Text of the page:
For a man who trained as a physician at the university of Damascus and who spent two years in post graduate training in ophthalmology at the Western Eye Hospital, part of the St Mary’s group of teaching hospitals in London; a man, furthermore, who had few, if any, political aspirations until his brother’s death in 1994, President Bashar al-Assad of Syria is taking a pretty myopic view of retaining political power! For the past two years he and the Syrian political establishment have been engaged in a ruthless battle for power with the loosely-defined but western-supported opposition rebel forces.
Assad came to power on the death of his father in 2000. He inherited the leadership of the Ba’ath party and of the army and was elected (apparently) with massive popular support – 97% of the votes cast. He was re-elected unopposed in 2007. As a result of his political hold in Syria, he has allegedly amassed a personal fortune of $1.5bn; he guards against the risk of losing his fortune by spreading his assets between Hong Kong, Russia and other offshore tax havens.
Maybe that’s why he is so keen to hang onto power.
Nice guy? I think probably not. Greedy megalomaniac? I couldn’t possibly say, but let’s just opine that the evidence seems overwhelming, m’lud and leave it at that.
But he is still, for good or evil, the current president of the sovereign state of Syria, which, of course gives everyone a bit of a problem when it comes to the Geneva II Conference on Syria. Not wishing to put too fine a point on it, but everyone (except for members of the current political elite in Syria) want rid of him and all that he stands for. He leads one of the two parties involved in the civil war though and therefore needs to be courted, for as long as he is in that position, as one of the two main players in the dispute. He still leads the Ba’ath party and it will have to be involved in the conference and the subsequent negotiations, when they finally happen.
The other problem in all of this is that the opposition alliance is fractured. On 22 July 2013 Russian Foreign Minister Sergey Lavrov reported that the Syrian government was ready to engage in the conference without preconditions. On 25 November 2013, UN Secretary General Ban Ki-moon confirmed that members of the Syrian government and of the opposition will be present. So far, so good.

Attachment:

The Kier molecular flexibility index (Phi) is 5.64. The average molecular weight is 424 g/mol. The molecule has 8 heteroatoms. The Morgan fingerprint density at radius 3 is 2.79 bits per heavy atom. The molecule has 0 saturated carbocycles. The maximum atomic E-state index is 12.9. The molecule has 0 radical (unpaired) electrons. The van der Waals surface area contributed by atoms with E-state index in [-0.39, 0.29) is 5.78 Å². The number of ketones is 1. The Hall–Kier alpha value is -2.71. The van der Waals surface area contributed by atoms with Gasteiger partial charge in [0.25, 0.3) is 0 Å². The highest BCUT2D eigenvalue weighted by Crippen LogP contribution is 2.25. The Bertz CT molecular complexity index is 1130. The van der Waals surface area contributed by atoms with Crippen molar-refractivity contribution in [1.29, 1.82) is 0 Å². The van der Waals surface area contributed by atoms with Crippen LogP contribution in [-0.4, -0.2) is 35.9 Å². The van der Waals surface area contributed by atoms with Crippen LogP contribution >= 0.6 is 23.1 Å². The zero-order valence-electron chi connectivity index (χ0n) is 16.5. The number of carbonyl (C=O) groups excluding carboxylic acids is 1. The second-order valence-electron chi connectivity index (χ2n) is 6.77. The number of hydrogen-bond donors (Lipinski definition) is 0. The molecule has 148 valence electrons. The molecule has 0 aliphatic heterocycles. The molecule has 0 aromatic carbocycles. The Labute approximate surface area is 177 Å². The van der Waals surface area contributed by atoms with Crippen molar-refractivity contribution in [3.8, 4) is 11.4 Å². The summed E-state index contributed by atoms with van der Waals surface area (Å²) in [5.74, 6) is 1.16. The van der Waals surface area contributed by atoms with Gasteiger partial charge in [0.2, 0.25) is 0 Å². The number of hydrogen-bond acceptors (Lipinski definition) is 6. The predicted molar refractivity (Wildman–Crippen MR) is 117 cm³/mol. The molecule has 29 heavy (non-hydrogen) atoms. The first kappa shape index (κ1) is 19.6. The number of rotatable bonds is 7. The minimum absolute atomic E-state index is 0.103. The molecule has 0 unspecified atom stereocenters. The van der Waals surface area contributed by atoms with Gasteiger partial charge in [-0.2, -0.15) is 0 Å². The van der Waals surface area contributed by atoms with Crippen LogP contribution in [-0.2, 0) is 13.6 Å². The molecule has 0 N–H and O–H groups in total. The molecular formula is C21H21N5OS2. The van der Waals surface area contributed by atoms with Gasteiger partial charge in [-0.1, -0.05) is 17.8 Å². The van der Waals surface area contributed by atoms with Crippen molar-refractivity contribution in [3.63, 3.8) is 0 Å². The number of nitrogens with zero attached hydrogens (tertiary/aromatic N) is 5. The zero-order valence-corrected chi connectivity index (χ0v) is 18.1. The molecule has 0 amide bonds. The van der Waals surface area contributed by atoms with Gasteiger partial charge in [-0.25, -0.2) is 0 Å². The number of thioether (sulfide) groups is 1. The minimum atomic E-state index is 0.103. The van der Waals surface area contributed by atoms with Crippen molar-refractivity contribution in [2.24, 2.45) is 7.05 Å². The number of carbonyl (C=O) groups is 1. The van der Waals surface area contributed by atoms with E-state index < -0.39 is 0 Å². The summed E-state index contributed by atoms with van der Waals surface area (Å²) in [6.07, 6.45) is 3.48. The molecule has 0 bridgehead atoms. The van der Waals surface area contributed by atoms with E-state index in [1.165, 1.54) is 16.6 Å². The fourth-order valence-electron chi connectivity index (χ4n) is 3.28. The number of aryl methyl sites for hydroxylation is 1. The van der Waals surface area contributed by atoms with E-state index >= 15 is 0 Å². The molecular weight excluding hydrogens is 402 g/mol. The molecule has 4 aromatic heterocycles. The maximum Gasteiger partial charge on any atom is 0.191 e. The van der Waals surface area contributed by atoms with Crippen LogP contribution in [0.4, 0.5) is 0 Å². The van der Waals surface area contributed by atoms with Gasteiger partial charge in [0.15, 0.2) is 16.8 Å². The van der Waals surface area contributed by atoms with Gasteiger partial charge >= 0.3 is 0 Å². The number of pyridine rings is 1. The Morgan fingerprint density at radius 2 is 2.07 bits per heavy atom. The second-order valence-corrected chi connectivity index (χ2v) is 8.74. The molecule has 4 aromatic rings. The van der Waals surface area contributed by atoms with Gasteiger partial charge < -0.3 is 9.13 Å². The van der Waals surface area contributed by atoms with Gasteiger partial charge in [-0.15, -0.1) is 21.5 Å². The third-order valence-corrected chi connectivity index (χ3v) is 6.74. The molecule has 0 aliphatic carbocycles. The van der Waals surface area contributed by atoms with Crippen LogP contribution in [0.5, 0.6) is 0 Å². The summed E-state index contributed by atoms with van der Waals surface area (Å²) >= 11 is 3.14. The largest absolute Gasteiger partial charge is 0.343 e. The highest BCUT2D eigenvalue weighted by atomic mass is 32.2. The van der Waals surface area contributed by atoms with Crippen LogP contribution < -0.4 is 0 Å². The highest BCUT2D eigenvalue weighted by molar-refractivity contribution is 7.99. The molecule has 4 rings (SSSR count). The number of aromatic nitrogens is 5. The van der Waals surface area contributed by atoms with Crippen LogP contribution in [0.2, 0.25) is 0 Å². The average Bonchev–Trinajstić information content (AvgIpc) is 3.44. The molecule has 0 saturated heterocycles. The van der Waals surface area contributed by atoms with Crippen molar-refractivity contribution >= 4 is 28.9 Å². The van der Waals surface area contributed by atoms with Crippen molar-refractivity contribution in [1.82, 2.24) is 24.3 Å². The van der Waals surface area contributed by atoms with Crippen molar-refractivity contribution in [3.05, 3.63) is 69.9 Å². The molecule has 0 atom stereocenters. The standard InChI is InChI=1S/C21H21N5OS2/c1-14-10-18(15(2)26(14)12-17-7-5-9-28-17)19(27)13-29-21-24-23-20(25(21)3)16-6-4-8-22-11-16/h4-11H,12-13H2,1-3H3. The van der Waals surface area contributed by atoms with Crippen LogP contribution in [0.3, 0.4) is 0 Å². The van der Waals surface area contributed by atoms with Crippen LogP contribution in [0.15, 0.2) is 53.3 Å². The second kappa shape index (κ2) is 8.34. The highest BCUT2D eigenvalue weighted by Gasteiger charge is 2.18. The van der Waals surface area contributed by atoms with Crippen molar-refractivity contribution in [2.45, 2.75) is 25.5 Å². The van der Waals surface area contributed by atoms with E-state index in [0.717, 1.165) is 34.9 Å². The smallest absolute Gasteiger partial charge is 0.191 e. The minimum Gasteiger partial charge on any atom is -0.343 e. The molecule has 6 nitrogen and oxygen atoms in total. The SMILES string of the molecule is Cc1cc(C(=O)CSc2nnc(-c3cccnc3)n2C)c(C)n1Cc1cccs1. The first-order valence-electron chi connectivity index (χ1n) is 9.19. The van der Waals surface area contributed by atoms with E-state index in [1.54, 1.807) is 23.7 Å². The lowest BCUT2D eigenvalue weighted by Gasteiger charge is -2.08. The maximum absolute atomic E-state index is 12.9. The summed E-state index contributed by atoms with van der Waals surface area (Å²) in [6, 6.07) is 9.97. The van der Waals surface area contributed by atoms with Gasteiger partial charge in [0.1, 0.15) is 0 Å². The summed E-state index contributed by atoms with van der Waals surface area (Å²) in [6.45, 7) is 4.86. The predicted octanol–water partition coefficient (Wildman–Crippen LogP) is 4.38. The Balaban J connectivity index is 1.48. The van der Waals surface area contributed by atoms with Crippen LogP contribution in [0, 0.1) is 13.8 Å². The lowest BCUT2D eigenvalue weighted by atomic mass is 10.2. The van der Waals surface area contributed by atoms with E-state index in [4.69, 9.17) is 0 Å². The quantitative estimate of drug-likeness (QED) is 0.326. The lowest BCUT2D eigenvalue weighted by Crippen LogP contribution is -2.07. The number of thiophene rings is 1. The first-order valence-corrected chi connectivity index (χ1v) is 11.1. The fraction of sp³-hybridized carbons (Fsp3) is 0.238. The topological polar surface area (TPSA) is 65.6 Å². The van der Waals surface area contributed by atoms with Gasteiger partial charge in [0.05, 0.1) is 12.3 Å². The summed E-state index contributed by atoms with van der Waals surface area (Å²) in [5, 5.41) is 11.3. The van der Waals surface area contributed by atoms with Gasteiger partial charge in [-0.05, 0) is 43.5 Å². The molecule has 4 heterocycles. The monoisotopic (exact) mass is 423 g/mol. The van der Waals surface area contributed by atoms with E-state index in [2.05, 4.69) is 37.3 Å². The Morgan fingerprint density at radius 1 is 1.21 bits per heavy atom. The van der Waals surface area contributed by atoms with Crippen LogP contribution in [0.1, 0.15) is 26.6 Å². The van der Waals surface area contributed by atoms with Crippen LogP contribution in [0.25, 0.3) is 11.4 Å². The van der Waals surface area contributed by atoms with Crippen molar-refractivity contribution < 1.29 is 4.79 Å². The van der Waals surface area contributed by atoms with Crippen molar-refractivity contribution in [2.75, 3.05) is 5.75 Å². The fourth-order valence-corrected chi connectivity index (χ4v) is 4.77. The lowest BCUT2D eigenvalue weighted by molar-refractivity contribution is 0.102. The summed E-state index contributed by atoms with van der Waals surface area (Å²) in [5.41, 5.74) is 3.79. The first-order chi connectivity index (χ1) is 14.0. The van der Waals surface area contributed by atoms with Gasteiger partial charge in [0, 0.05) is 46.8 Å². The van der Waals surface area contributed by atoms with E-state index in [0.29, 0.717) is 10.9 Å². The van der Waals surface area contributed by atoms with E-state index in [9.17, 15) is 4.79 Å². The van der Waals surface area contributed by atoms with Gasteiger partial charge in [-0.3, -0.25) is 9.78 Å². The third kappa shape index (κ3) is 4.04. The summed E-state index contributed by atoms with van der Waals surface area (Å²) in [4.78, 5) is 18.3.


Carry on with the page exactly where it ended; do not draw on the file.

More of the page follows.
But, following the publication of the list of participants on 20 December 2013, Hassan Abboud, the leader of one of the opposition factions, Ahrar al-Sham, said that they would not be bound by the outcome of the talks. The Islamic Front flatly rejected the talks. The Syrian National Council withdrew from the coalition in protest at its (the coalition’s) decision to attend the talks. On the other hand, the Syria Revolutionaries Front and the Soldiers of the Levant supported the talks. The Kurdish Democratic Union Party requested a delegation to the conference, citing the fact that Kurdish forces had created a semi-autonomous state in northern Syria.
So only some of the opposition attended. And some wanted to attend whose right so to do was tenuous at best. Those who did attend were unhappy at the thought of being in the same room, never mind the same city as members of the Syrian government. There was precious little chance, in other words of a negotiated settlement at the conference and it was important that an arbiter, trusted by both sides in the dispute, could be found. Fortunately, Lakhdar Brahimi, the UN peace envoy to Syria fulfilled that role and had opened communication channels to both parties.
Another interesting aspect of the conference, interesting and unavoidable, has been the input from international sponsors of the event. Perhaps the most interesting was US secretary of state John Kerry’s statement, “There is no way, no way possible, that a man who has led a brutal response to his own people can regain legitimacy to govern". Now, the fact that I agree with him is actually not the issue from a negotiating perspective. Kerry has to understand that putting a pre-condition that one of the two main participants is bound find unacceptable will, in fact, stall the negotiating process, not help it.
Unless, of course, that was the objective of the statement! Perhaps what Kerry was actually saying was something like this. “We shall go along with the talks; we agree with the goal of transferring power to a transitional authority composed of representatives of both the existing government and the opposition; we encourage both warring parties to get together and to negotiate a settlement – just as long as General Basher al-Assad is not involved.”
This negotiating tactic – putting pre-conditions on the negotiation - is interesting. It can be used to fulfil a number of objectives.
- Stall a negotiation and stop it in its tracks
- Define a principled stance or position, in the absence of which negotiation will be impossible – the “line in the sand”, if you will.
Positioning statements like these are often best delivered in advance or at the start of a negotiation. They can be used to set the scene and outline the background to any negotiated settlement. Opening statements can outline the shape of an acceptable deal and the beauty of them is that you can plan and rehearse them in advance.
John Kerry isn’t stupid. Maybe General al-Assad should get his exit strategy in place. Seems he can’t see that he is not wanted.